Pre-Political Checklist with Chesterton: A Non-Partisan Primer for Intelligent Citizens

The inspiration for this article is the upcoming election cycle, and the impending and inevitable nonsense that will attend it. Two Chesterton quotes stand out for some helpful guidance. The first quote is this:

“Don’t ever take a fence down until you know the reason it was put up.”

This is not restricted to political discussion, but generally good advice about evaluating the past.  The second quote is this:

“The men whom the people ought to choose to represent them are too busy to take the jobs. But the politician is waiting for it. He’s the pestilence of modern times. What we should try to do is make politics as local as possible. Keep the politicians near enough to kick them. The villagers who met under the village tree could also hang their politicians to the tree. It’s terrible to contemplate how few politicians are hung today.”

Building on these two quotes, I think three distinctions should be made before you start to think about what to vote for, and who to vote for.

The first distinction separates promises from reality. This should not need mentioning, but from talking with students in the university, watching the news, and observing social media, this clearly is worth mentioning. A politician gains power, and keeps power, by selling a narrative. However, the sale’s pitch and the product, are different things. A pitch for the climate may be bad for the climate. A pitch for safety may make things more dangerous. This is why we want our politicians close: if you have a salesman that never has to explain why they didn’t produce what they promised…why wouldn’t he overpromise and underdeliver (for those unacquainted with good business, it is supposed to be ‘under promise and over deliver’)?

The second distinction separates ‘moral’ issues from the ‘empirical’ issues. Giving a million dollars to an orphanage will have good consequences. But what if I got the money by stealing from the bank (other people’s money)? If we assume government policies are only an empirical matter that can be counted and calculated, this is skipping a rather important aspect of the discussion. Also, going back to the first distinction, we might call the act of stealing from the bank, to ‘reappropriate’ it to the orphans, the ‘Property Preservation Act.’ This doesn’t address the moral issue at all, and simply assumes that the act is just. After all, the politician and his supporters said it was.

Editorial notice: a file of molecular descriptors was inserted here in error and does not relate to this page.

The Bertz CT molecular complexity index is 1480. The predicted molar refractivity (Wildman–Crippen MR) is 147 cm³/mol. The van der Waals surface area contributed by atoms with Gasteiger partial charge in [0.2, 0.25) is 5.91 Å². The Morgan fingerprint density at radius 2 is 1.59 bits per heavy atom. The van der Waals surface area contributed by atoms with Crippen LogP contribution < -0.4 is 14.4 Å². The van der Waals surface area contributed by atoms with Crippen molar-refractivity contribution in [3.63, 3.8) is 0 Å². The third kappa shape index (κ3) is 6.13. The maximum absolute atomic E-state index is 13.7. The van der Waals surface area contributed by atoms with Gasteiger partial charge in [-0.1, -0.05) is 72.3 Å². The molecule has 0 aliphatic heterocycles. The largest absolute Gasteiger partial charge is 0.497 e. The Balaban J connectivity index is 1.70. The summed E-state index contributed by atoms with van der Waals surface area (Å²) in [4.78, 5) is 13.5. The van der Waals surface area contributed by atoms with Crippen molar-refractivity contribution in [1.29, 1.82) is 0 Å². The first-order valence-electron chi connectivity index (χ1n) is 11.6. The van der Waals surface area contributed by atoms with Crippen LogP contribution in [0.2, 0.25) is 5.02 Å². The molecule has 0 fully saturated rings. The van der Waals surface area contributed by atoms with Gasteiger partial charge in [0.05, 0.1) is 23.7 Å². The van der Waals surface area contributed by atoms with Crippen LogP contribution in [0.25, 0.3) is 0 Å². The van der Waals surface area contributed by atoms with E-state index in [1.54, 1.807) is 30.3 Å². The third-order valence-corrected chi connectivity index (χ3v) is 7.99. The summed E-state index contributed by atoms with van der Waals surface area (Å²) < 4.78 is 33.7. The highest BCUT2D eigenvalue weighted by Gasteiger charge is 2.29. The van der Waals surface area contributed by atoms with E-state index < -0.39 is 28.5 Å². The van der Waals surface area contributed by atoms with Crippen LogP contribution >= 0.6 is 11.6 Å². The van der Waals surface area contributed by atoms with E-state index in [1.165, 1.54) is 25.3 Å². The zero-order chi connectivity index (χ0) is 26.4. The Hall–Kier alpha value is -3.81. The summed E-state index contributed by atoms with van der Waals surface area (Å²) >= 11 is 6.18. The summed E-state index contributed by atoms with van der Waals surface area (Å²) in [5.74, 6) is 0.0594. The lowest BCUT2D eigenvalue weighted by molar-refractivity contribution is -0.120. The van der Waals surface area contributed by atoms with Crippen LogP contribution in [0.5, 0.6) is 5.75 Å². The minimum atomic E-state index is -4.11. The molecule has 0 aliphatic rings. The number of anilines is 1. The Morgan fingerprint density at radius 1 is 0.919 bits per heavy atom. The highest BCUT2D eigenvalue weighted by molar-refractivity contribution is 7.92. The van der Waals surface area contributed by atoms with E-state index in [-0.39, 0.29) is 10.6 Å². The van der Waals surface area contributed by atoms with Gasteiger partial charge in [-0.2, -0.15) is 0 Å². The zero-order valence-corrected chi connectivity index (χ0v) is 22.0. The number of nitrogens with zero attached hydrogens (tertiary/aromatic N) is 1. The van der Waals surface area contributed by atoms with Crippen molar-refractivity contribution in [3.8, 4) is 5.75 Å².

The third distinction separates ‘character’ from ‘policy’. This relates to the character of the politician. In a perfect world, we would simply select perfect people, with perfect policies, but alas, we have politicians because we don’t have a perfect world, and we have tons of bad policies because we often don’t know which policies are the best (and we’re gullible). Further, a man with severe character flaws can enact good policy, and a saint can enact bad policies.

This brings us back to the first quote about fences. We are born in a world of institutions, but we have imperfect people, finite resources, and imperfect institutions. However, before you can fix things, you have to understand how things work. To fix a foundation, you need to understand a bit about foundations. To fix a wall, one needs to know a bit about walls. To fix this country, one needs to know how it does work before one fixes it. One needs to be able to make the distinctions listed above, and a bit about history.

If you’re not willing to do this….perhaps you shouldn’t vote. It isn’t a good idea to shoot in the dark.

Boiled Down Points, with Video

  1. Rational action requires knowledge, not gut reactions
  2. Political Action without accountability is a bad thing (though probably common)
  3. Character and Policy are separable things (this isn’t directly to the Chesterton quotes, but related and relevant)
  4. Moral issues and Empirical Issues are different things (also related)
  5. Promises and Actual Effects are different things

Excellent Sites about Chesterton:

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